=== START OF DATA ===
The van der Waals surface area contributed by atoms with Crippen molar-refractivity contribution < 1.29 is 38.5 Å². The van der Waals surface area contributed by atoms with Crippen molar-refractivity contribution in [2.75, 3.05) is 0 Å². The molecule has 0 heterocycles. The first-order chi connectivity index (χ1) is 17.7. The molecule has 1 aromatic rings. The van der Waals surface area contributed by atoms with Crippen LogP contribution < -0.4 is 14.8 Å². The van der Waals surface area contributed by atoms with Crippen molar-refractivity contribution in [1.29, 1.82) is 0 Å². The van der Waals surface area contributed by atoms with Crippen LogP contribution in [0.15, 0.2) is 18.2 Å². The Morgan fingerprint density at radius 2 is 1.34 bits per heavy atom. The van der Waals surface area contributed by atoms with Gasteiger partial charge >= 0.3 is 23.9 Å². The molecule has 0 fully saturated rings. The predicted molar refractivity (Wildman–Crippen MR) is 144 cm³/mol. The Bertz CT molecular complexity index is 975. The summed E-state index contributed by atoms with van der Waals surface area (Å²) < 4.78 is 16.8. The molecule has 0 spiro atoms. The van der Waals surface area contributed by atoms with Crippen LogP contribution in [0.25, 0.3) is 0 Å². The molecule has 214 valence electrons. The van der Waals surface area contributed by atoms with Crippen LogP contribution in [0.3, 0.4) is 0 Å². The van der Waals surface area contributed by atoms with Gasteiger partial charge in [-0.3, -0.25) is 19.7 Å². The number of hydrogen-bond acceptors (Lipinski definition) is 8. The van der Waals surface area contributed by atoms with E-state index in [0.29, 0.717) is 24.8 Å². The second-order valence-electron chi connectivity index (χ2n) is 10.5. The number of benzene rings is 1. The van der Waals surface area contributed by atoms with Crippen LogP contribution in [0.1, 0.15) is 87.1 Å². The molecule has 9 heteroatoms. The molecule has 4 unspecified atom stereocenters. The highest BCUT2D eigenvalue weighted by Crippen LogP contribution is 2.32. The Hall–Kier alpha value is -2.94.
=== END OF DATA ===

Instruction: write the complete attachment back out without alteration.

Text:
The van der Waals surface area contributed by atoms with Crippen molar-refractivity contribution < 1.29 is 38.5 Å². The van der Waals surface area contributed by atoms with Crippen molar-refractivity contribution in [2.75, 3.05) is 0 Å². The molecule has 0 heterocycles. The first-order chi connectivity index (χ1) is 17.7. The molecule has 1 aromatic rings. The van der Waals surface area contributed by atoms with Crippen LogP contribution < -0.4 is 14.8 Å². The van der Waals surface area contributed by atoms with Crippen molar-refractivity contribution in [1.29, 1.82) is 0 Å². The van der Waals surface area contributed by atoms with Crippen LogP contribution in [0.15, 0.2) is 18.2 Å². The Morgan fingerprint density at radius 2 is 1.34 bits per heavy atom. The van der Waals surface area contributed by atoms with Gasteiger partial charge >= 0.3 is 23.9 Å². The molecule has 0 fully saturated rings. The predicted molar refractivity (Wildman–Crippen MR) is 144 cm³/mol. The Bertz CT molecular complexity index is 975. The summed E-state index contributed by atoms with van der Waals surface area (Å²) < 4.78 is 16.8. The molecule has 0 spiro atoms. The van der Waals surface area contributed by atoms with Crippen LogP contribution in [0.25, 0.3) is 0 Å². The molecule has 214 valence electrons. The van der Waals surface area contributed by atoms with Crippen LogP contribution in [0.3, 0.4) is 0 Å². The van der Waals surface area contributed by atoms with Gasteiger partial charge in [-0.3, -0.25) is 19.7 Å². The number of hydrogen-bond acceptors (Lipinski definition) is 8. The van der Waals surface area contributed by atoms with E-state index in [0.29, 0.717) is 24.8 Å². The second-order valence-electron chi connectivity index (χ2n) is 10.5. The number of benzene rings is 1. The van der Waals surface area contributed by atoms with Crippen LogP contribution in [0.1, 0.15) is 87.1 Å². The molecule has 9 heteroatoms. The molecule has 4 unspecified atom stereocenters. The highest BCUT2D eigenvalue weighted by Crippen LogP contribution is 2.32. The Hall–Kier alpha value is -2.94.